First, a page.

At first glance, head coach Mike Shanahan’s era fits snugly with this negative narrative — four years of under .500 football, without a single playoff win. Fans derisively dubbed Shanahan and his pack of mostly unknown coaches “The Fun Bunch.”
But maybe the coaching staff was not the problem. Under Mike, this supposedly hapless crew of assistant coaches were none other than Sean McVay, Matt LaFleur, and Kyle Shanahan.
‘The Fun Bunch’: Shanahans plus Matt LaFleur and Sean McVay
The original Fun Bunch were very different from today’s Redskins. That pack of ’80s offensive greats were part of a Super Bowl-winning campaign. So when Washington fans brought back the title for the relentlessly positive coaching staff that couldn’t bring in enough wins, it dripped with sarcasm.
Mike brought on his son Kyle as offensive coordinator. This wasn’t a surprise, as Kyle was already accomplished in the role with the Houston Texans. Two other 2010 hires raised eyebrows though: quarterbacks coach LaFleur and tight ends coach McVay. Neither had any NFL experience.
Their campaign to bring Washington winning seasons failed miserably. A closer look at the Redskins’ run reveals a run of innovation that heavily influenced the offensive coaching styles throughout the league since.
The secret to coaching success
Mike left the Redskins with his head down after a disastrous 3-13 season. Accountability is part of the job description, but his coaching staff was cornered by tight purse strings for their entire run. They overperformedin many ways.
Saddled with aging no-longer-greats like Donovan McNabb and misfire trades like John Beck are a small sample of what Shanahan and Co. had to work with. The moment that pushed The Fun Bunch to innovate the most was when the front-office favorite Robert Griffin III fell into their laps.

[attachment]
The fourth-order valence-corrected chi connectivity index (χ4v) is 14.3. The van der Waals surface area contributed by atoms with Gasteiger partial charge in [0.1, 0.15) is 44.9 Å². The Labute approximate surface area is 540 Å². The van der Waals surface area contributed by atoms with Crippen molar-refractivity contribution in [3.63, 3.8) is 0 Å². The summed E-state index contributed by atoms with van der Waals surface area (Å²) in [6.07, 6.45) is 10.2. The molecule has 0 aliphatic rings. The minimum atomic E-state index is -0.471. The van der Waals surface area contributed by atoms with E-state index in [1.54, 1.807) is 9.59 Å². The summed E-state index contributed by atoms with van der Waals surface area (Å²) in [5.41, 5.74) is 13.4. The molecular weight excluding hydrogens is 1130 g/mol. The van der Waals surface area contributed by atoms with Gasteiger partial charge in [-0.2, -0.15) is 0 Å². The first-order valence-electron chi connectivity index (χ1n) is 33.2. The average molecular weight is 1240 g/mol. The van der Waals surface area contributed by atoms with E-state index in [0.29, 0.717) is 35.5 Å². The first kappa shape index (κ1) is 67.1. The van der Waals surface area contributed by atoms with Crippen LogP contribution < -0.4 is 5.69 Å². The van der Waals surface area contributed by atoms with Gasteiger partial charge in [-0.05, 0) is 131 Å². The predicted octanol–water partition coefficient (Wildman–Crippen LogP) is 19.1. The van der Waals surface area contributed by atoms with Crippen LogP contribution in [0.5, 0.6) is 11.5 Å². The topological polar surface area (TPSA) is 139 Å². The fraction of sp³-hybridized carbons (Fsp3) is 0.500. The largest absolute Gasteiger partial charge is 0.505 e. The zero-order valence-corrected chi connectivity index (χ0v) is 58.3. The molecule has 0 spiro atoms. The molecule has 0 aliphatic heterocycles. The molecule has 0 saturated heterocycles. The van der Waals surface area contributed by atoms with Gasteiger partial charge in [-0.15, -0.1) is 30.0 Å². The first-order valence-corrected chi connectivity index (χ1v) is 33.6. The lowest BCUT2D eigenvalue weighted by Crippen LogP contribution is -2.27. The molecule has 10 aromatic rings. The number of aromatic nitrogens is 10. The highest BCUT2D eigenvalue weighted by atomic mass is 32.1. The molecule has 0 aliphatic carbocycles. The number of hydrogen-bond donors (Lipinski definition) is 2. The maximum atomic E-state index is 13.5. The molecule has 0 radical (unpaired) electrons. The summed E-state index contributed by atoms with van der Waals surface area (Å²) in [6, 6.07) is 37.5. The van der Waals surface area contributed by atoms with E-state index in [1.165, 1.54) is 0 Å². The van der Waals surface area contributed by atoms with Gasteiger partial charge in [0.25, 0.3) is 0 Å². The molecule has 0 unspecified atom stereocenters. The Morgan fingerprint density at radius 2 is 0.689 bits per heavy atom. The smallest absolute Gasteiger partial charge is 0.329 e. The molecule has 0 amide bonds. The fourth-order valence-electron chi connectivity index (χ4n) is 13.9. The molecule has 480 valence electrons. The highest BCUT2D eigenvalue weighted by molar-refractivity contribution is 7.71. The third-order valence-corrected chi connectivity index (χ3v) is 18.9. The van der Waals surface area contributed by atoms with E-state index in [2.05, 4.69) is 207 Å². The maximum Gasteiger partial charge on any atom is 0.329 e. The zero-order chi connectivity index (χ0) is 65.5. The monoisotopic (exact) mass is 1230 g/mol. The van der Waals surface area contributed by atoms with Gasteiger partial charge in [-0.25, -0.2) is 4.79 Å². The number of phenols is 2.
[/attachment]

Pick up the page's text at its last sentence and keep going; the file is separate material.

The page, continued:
The quarterback’s inability to read a defense was a huge problem. Griffin is exactly the type of QB who looks great in workouts but gets lost in live games. So Mike got his offensive staff together to develop an innovative zone-read approach to cover up for Griffin’s weaknesses.
It worked. The Redskins took the league by storm with a sudden seven-game winning streak. It was enough to earn Griffin Defensive Rookie of the Year despite his obvious deficiencies. The Redskins couldn’t ultimately overcome their many issues. But Mike and the trio of Kyle, LaFleur, and McVay proved they could turn water into wine wherever possible.
How Mike Shanahan’s picks fare in the NFL today
Mike’s offensive assistants are some of the most notable names in the current era of NFL coaching. Although he did not return after his Redskins firing, Mike still keeps close tabs on his proteges.
Los Angeles Rams head coach McVay is fresh off a Super Bowl appearance. His squad found their offense shut down, sure, but no one can blame a head coach too much for faltering against Bill Belichick and the Patriots. After a faltering start, McVay managed to keep his team above .500 at the halfway point of the season.
LaFleur leads the Packers, who are on an eye-popping 8-2 run. The team’s payroll is notoriously slanted toward keeping all-time great Aaron Rodgers. This leaves LaFleur in a unique situation: making sure a team full of solid players don’t waste opportunities working with a great one.
Mike’s son Kyle is the head honcho of the San Francisco 49ers. He led them to an undefeated 8-0 streak until they finally fell to the Seahawks. This game showed cracks in the foundation, defined by dropped passes. The head coach diagnosed the issue and looks to return to its winning run.
The Washington Redskins of the early 2010s were not a special team. The environment pressed their coaching staff to become better at their own craft. And the NFL recognized this by placing three Shanahan proteges into some of the most sought-after jobs in the entire NFL.